A couple weeks ago I posted an article about several tragic deaths that have occurred in Yellowstone this summer, including that of several bears that have been killed in or just outside of the park.
Now comes word that two more bears have been found dead near Fishing Bridge in the east central section of Yellowstone National Park.
One was a giant 576-pound grizzly, currently in Bozeman undergoing a necropsy to determine the cause of death. The other, a black bear, was probably hit and killed by a vehicle sometime Tuesday afternoon.
A total of seven bears have now been killed this summer within Yellowstone park boundaries.
Earlier in the month, park biologists were forced to euthanize an adult female black bear that had been seen frequenting the Slough Creek area in the north central portion of the park. The bear was acting aggressively towards several backcountry campers in the area in recent weeks.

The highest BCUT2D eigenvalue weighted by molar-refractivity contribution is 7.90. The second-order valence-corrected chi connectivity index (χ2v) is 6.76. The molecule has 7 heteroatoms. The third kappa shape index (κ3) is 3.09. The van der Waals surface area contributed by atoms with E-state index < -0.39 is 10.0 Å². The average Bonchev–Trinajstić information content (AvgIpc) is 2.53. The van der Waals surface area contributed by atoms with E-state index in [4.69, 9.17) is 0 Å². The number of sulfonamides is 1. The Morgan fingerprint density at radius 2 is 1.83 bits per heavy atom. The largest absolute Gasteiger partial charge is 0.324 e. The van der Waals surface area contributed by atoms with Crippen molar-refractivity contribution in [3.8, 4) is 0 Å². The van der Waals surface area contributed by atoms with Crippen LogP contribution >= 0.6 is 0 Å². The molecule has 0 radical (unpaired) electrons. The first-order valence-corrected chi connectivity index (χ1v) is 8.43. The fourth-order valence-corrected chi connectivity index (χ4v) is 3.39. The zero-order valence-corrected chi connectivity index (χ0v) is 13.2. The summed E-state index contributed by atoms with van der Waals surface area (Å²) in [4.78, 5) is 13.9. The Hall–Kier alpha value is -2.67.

In two separate incidents in June, a female adult black bear and a young grizzly bear were both killed by hit and run cars.
In that same month, in two separate accidents in two days, two bears were accidentally killed during capture attempts by park biologist. One was a young grizzly and the other a young black bear.
Additionally, the mother grizzly bear that went on a rampage with her three cubs, killing one man, and injuring two others in a campground just outside of Yellowstone last month, was also euthanized.
A Yellowstone Public Affairs Officer stated that more bears may be coming down to lower elevations this year because one of their favorite foods, the whitebark pine cones, are in short supply. As a result, bears tend to do more feeding at lower elevations, thus increasing the chances of human-bear conflicts.